Accordingly, when we are choosing what units besides our own to cover, I often volunteer to cover the psych unit, but didn’t have the occasion to visit there until Friday, when I was asked to see two patients. The hallways were deserted as I approached and I felt kind of nervous, like there might be a deranged person hiding behind a potted plant. Remembering the instructions I’d been given, I took my shoulder bag off, tucked the strap inside, and carried the whole bag under my arm, so the strap couldn’t easily be used to strangle me; men are instructed to remove their ties.
Once inside the inpatient unit, I had a short, perfectly fine conversation with one of the patients, a woman, though the look in her eyes was unnerving. The look in the eyes of every patient I’ve seen there is kind of unnerving, a combination of mental illness and drugs. Maybe mostly the latter. Another woman overheard us and asked if I would read to her from the Bible. We went into the day room—I made sure we stayed close to the door, through which was visible the nearby nursing station—and I read to her, and she expressed pleasure and gratitude afterward.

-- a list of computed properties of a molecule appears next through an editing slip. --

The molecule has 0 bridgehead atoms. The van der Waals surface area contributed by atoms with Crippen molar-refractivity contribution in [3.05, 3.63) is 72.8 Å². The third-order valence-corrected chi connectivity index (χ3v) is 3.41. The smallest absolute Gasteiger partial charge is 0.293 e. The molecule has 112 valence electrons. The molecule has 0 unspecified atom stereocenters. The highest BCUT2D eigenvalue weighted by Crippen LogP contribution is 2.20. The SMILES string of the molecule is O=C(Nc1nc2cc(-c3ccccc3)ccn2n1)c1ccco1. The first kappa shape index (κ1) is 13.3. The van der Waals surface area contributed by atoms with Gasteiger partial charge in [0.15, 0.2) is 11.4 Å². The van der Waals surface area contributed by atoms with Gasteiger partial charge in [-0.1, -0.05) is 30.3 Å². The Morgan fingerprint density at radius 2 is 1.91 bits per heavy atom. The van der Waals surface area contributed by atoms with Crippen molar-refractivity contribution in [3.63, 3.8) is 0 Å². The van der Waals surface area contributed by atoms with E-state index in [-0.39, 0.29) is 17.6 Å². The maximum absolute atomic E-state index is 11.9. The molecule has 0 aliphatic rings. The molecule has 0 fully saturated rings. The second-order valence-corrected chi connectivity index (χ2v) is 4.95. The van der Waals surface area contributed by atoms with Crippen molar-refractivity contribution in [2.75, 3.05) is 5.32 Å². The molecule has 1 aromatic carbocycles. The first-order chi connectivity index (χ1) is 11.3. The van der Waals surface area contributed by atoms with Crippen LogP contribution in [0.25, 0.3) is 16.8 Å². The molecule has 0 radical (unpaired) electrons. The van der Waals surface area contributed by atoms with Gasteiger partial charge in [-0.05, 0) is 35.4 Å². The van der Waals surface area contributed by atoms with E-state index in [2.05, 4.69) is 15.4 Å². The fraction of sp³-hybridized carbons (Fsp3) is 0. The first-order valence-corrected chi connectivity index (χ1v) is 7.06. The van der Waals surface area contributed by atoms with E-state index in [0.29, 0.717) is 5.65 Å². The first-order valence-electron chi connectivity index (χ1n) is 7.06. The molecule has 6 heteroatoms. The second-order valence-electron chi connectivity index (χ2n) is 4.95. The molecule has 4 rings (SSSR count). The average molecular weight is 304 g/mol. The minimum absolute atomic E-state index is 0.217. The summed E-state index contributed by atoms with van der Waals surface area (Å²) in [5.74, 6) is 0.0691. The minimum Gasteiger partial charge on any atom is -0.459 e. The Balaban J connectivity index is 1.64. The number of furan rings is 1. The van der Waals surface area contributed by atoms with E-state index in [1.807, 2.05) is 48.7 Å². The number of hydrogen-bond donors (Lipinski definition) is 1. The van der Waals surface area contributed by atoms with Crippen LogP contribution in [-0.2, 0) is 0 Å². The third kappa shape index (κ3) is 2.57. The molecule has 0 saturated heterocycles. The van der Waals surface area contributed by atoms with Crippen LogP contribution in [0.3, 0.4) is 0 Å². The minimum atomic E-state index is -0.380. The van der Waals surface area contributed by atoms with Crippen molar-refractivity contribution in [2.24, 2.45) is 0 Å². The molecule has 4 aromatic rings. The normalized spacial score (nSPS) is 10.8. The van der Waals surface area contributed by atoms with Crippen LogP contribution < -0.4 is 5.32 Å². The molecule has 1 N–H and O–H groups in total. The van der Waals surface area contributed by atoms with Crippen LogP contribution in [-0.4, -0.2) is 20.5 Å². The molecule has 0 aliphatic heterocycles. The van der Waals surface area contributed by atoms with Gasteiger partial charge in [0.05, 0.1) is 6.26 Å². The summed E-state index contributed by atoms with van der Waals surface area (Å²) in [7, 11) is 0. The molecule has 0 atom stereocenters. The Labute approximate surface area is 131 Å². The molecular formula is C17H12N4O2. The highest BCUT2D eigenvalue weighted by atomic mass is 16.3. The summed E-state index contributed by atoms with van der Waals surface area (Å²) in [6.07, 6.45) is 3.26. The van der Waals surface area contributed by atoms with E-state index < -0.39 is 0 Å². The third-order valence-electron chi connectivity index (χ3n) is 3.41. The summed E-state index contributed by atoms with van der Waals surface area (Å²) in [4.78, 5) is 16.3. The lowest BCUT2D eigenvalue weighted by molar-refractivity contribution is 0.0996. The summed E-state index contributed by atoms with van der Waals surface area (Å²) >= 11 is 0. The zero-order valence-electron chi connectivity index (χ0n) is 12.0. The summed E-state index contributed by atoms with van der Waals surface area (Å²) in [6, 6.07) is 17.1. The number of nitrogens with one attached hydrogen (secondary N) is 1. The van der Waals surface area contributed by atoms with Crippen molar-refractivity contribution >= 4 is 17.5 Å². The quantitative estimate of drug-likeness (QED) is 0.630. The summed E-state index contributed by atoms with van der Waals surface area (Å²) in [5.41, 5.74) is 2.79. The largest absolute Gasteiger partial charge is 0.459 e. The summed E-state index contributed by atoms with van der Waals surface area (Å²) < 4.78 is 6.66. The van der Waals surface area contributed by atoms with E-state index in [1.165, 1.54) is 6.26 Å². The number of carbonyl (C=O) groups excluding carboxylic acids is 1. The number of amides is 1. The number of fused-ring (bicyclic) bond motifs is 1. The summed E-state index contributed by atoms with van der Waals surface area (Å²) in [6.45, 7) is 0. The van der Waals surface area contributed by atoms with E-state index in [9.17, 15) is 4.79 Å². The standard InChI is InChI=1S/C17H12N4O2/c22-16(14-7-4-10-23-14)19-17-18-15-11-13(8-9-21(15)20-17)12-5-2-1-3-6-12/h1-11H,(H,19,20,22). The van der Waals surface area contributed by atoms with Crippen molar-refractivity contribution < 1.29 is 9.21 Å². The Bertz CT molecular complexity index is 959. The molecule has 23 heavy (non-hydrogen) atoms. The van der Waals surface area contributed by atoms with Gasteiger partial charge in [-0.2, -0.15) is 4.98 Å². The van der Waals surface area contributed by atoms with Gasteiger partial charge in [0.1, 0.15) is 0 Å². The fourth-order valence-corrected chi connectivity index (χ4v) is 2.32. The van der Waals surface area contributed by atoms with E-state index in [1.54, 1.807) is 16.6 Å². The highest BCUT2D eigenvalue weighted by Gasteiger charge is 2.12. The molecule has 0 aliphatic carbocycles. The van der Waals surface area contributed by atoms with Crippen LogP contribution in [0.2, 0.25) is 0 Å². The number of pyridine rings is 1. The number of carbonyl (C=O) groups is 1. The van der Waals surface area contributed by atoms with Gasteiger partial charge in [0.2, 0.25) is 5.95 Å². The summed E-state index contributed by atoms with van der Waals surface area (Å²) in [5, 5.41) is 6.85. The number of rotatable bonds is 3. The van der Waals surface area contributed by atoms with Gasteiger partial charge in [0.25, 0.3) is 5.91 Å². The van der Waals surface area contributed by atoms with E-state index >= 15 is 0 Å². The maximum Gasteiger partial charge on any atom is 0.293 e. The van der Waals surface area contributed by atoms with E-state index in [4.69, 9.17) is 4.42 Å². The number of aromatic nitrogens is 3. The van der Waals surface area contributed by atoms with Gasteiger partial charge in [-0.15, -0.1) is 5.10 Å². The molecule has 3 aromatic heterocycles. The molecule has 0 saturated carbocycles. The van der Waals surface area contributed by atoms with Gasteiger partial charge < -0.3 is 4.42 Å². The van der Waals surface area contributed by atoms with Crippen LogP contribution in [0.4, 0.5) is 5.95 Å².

Finally, I went to see the other patient I’d been asked to see. He was inside his room and invited me in, but this is another thing we’re never supposed to do, so I said I’d rather talk elsewhere, and we also went into the day room. I remembered this patient from the group I attended the day I first visited this unit. I recalled a tip Jodie had given us and said, “I can give you five minutes.” (This is not to be mean, but in recognition of the fact that a psych patient might easily talk for an hour and that a chaplain has many patients to see.)
Among other things, he told me about having dated a famous singer and how sad it was when she died, of anorexia. He teared up and then said something self-critical about crying. I said that it’s important for us to grieve our many losses and that tears are a powerful way of doing this. Near the end of our time together, he said, “You’re a good listener. That’s an important skill for a Christian woman to have.” I thanked him, and told him I’m Buddhist, and he said, “So am I! I have an altar in my room. Would you like to see it?” (He went on to say that his teacher is so powerful that if you get within eight inches of him, you die instantly.)
I told him I would have to see his altar another time (a white lie—I would like to see it, but don’t plan to go into his room) and we parted very congenially near the nursing station, with smiles and a handshake. A nearby staff member beamed at us. I now feel much more enthusiastic about providing care at this unit. It wasn’t so much a matter of discovering that I can do this as remembering it. At the soup kitchen, there are many guests with psychiatric difficulties, and I get along with them very well, so this is not something I can’t do; in fact, it’s something I’m good at.
Yesterday I had tea at La Boheme with my walking friend, and we had a nice, long chat.